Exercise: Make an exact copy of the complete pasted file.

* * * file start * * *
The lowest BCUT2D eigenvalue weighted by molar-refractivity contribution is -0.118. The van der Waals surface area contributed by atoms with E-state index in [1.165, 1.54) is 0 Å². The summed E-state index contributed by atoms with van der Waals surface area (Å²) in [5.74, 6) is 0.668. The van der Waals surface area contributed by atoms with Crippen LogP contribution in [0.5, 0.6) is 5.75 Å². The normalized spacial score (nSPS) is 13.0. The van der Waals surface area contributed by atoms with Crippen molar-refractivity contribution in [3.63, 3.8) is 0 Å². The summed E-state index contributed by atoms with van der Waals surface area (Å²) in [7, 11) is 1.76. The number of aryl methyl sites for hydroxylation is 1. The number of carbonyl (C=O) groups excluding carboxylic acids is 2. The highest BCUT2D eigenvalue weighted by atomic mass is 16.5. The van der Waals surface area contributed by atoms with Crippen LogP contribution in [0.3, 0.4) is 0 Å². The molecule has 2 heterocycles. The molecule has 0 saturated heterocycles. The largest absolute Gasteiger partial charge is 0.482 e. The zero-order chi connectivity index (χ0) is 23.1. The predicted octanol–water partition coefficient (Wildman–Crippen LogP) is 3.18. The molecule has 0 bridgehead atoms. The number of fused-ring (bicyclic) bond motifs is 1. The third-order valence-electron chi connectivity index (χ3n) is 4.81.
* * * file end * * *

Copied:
The lowest BCUT2D eigenvalue weighted by molar-refractivity contribution is -0.118. The van der Waals surface area contributed by atoms with E-state index in [1.165, 1.54) is 0 Å². The summed E-state index contributed by atoms with van der Waals surface area (Å²) in [5.74, 6) is 0.668. The van der Waals surface area contributed by atoms with Crippen LogP contribution in [0.5, 0.6) is 5.75 Å². The normalized spacial score (nSPS) is 13.0. The van der Waals surface area contributed by atoms with Crippen molar-refractivity contribution in [3.63, 3.8) is 0 Å². The summed E-state index contributed by atoms with van der Waals surface area (Å²) in [7, 11) is 1.76. The number of aryl methyl sites for hydroxylation is 1. The number of carbonyl (C=O) groups excluding carboxylic acids is 2. The highest BCUT2D eigenvalue weighted by atomic mass is 16.5. The van der Waals surface area contributed by atoms with Crippen LogP contribution in [0.3, 0.4) is 0 Å². The molecule has 2 heterocycles. The molecule has 0 saturated heterocycles. The largest absolute Gasteiger partial charge is 0.482 e. The zero-order chi connectivity index (χ0) is 23.1. The predicted octanol–water partition coefficient (Wildman–Crippen LogP) is 3.18. The molecule has 0 bridgehead atoms. The number of fused-ring (bicyclic) bond motifs is 1. The third-order valence-electron chi connectivity index (χ3n) is 4.81.